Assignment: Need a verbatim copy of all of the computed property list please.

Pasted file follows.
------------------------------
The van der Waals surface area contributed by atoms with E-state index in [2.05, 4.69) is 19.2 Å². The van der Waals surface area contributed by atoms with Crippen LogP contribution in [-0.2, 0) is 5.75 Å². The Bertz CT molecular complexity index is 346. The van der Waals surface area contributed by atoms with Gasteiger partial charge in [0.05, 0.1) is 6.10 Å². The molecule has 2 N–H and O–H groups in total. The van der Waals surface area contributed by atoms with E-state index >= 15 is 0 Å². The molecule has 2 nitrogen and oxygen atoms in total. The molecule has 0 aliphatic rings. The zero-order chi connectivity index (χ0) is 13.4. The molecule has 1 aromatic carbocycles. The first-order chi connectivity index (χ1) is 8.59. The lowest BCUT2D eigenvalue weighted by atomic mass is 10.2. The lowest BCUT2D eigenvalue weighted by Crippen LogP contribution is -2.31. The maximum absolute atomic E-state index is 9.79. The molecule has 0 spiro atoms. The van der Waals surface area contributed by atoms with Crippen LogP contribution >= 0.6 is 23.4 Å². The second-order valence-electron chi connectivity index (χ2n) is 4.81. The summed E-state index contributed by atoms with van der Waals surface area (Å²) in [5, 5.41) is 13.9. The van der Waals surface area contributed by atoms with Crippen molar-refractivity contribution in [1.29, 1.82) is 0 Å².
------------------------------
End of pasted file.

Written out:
The van der Waals surface area contributed by atoms with E-state index in [2.05, 4.69) is 19.2 Å². The van der Waals surface area contributed by atoms with Crippen LogP contribution in [-0.2, 0) is 5.75 Å². The Bertz CT molecular complexity index is 346. The van der Waals surface area contributed by atoms with Gasteiger partial charge in [0.05, 0.1) is 6.10 Å². The molecule has 2 N–H and O–H groups in total. The van der Waals surface area contributed by atoms with E-state index >= 15 is 0 Å². The molecule has 2 nitrogen and oxygen atoms in total. The molecule has 0 aliphatic rings. The zero-order chi connectivity index (χ0) is 13.4. The molecule has 1 aromatic carbocycles. The first-order chi connectivity index (χ1) is 8.59. The lowest BCUT2D eigenvalue weighted by atomic mass is 10.2. The lowest BCUT2D eigenvalue weighted by Crippen LogP contribution is -2.31. The maximum absolute atomic E-state index is 9.79. The molecule has 0 spiro atoms. The van der Waals surface area contributed by atoms with Crippen LogP contribution >= 0.6 is 23.4 Å². The second-order valence-electron chi connectivity index (χ2n) is 4.81. The summed E-state index contributed by atoms with van der Waals surface area (Å²) in [5, 5.41) is 13.9. The van der Waals surface area contributed by atoms with Crippen molar-refractivity contribution in [1.29, 1.82) is 0 Å².